Another smart move around this time is bringing on an outsourced accounting team that can help the overloaded office manager by introducing efficiencies and new processes that will lead to reliable financials and a smooth operation. Over time, the company can work its way up to adding on a part-time CFO, who can provide critical strategic perspective for moving the business forward.

Put another way, the list of risky, rookie mistakes that are distracting to the CEO can shrink dramatically and the leadership can focus more on growth. The goal becomes how to get to the next level rather than “how are we going to get ourselves out of this mess?”

Need more input on the start stage and all the stages that follow? Download our intelligence report, Navigating the business lifecycle, which explores the four stages that companies typically experience, the finance challenges of each, plus real-life examples of organizations that have overcome typical obstacles.

Ron Siporen, a consultant on the RoseRyan dream team, has over 30 years of experience working with startup businesses, and he has been a successful business owner himself. He loves to help companies clean up problems and scale up for growth.

Any fan who watched the San Francisco Giants win their third World Series title in five years could see why this team pulled off such a feat. Throughout the season, the Giants overcame adversity, they acted cohesively, and the star players came through whenever necessary.

While marveling at the Giants’ success, we also saw a parallel between their latest title run and what makes a great finance and accounting team perform their best. After serving clients in Silicon Valley for over 20 years, we have great finance teams on the brain and lots of insight to go with it. Imagine if you had a team like this:

Bruce Bochy as CFO – Every strong team needs a strong leader. As manager, Bochy helped steer the team through the typical ups and downs of a long season. CFOs similarly have to keep a steady ship while navigating their team around the challenging business climate that changes on a quarterly basis. How consistently they lead determines whether they have an average year or can win it all.

Gregor Blanco as VP Finance – All teams need a leadoff hitter who sets the tone, from his first hit, to his strong patrol at center field and his ability to get on base when it’s needed most. Finance teams need this position too. The VP of Finance manages the breadth of the staff functions and provides strategic and tactical support for everyone in the organization. That was why Gregor stood out: He provided key offense and the defensive plays that backed the Giants all season.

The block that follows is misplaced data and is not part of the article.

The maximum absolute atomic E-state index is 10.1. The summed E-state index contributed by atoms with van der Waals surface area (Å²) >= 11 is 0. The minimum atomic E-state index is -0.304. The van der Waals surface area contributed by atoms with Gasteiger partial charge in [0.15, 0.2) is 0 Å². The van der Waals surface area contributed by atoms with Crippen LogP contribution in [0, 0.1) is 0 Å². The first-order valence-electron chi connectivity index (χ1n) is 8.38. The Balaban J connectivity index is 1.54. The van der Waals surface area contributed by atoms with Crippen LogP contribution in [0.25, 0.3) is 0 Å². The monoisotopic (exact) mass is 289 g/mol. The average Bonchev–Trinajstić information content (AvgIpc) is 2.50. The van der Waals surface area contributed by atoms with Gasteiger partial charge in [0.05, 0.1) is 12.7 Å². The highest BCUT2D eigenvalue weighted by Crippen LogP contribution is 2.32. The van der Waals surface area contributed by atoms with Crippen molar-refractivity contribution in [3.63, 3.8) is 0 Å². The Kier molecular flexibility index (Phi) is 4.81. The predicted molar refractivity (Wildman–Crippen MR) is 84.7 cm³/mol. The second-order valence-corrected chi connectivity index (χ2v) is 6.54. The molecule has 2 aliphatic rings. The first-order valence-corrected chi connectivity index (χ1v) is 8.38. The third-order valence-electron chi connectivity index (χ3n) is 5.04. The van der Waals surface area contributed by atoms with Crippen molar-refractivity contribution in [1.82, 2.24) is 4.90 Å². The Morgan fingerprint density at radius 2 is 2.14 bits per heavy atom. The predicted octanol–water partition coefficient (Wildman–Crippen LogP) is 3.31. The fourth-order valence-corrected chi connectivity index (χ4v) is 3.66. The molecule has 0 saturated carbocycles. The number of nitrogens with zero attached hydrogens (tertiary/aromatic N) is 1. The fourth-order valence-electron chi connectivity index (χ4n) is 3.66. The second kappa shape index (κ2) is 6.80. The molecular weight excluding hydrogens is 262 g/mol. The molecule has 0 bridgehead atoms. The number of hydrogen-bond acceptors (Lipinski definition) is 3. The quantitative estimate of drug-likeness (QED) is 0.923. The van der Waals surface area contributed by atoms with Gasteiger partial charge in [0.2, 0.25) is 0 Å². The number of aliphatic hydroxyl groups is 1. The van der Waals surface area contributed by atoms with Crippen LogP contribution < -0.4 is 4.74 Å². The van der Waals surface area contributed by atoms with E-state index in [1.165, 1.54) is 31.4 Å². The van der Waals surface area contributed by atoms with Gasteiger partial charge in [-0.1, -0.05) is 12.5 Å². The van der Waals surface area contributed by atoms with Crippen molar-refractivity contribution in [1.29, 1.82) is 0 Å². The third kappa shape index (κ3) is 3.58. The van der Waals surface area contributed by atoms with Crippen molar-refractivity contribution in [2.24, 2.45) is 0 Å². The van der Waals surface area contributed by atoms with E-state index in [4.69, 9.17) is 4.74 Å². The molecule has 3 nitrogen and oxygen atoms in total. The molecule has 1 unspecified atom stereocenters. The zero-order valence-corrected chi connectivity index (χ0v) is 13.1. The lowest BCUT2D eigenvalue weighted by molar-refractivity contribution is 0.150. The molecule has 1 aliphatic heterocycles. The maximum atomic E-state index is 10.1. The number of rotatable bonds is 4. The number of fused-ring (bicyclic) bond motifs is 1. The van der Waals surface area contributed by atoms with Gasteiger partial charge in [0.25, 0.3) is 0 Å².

Hunter Pence as Director of Finance – Most teams have that Energizer Bunny type—the one who tends to make the big plays at critical times or gets everyone around them pumped up even during tough times. Hunter is that guy as he patrols right field. He’s like the Director of Finance, who helps ensure timely and accurate financial statements and reports that fall under GAAP. Just like Hunter’s key hits, the Director of Finance must deliver in high-pressure environments.

Buster Posey as Controller – The catcher provides the foundation for the team, working with various pitchers and watching out for baserunners. Like most Controllers, Buster keeps the operations of his team rolling along smoothly. He makes sure that all records (and performers) are in order. Without Buster’s steadiness and leadership, the Giants probably wouldn’t have won the trophy.

Pablo Sandoval as Chief Operating Officer – The third baseman has to hit for power, field his position well and handle the “hot corner” with precision. He could have been a COO, known for keeping a steady hand across multiple areas of the business to ensure smooth interdependence between various disciplines within the company. It helps to have someone as popular as the “Panda” in this role to work out the inevitable tough issues that arise.

Michael Morse in an SEC Reporting role – The left fielder hits for power.  Those who have experience and knowledge of SEC reporting are similarly playing with power against unwanted intrusions (inquiries by regulators). They do this by always making sure filings are timely, accurate and compliant.

Brandon Belt in the Accounts Receivable/Accounts Payable team – The first baseman is the rock of the infield, by handling difficult throws, holding runners on base and backing up outfield throws. We saw this time and again with Brandon. He could be trusted to give a consistent performance and to keep members of the infield informed on what he needed from them. A true team player, Brandon would fit right in as part of an AR/AP team, which always needs to be diplomatic and post payments and receivables in a timely manner.

Brandon Crawford as a Technical Accountant – The shortstop has to cut off throws from the outfield, handle difficult grounders in the gaps and turn the double play. Brandon is an inspiration for technical accountants who must deal with the ever-changing world of revenue recognition, equity compensation and audit requirements. They are masters at pivoting when necessary and so was Brandon, who gave top-flight defense throughout the season no matter what was thrown his way.

Joe Panik as an Accountant – Every team has that solid go-to guy. Joe was as steady as they get at second base in the World Series, delivering the key play that helped drive the Giants to the final game win. If he ever needed a second career, he could be an accountant, who supports everything from journal entries to supporting audit requirements. They will do anything to support the team, just like Joe.

Madison Bumgarner as the finance org’s Hero – Every team has a hero, and this is a star pitcher who delivered the key leadership, skills and attitude that delivered a heroic series for the Giants. Accounting teams have similar “heroes” who seem to do the impossible on a regular basis. They meet audit deadlines, get SEC reports out on time and support key accounting projects with quality work. They are the true heroes that help their team win!

We hope you are as excited about the Giants’ World Series champs as us. Their talent, determination and great teamwork made it all possible. Let’s revel in this inspiring win.

Chris Vane is a director at RoseRyan, where he leads the development of the finance and accounting firm’s cleantech and high tech practices. He can be reached at [email protected] or call him at 510.456.3056 x169.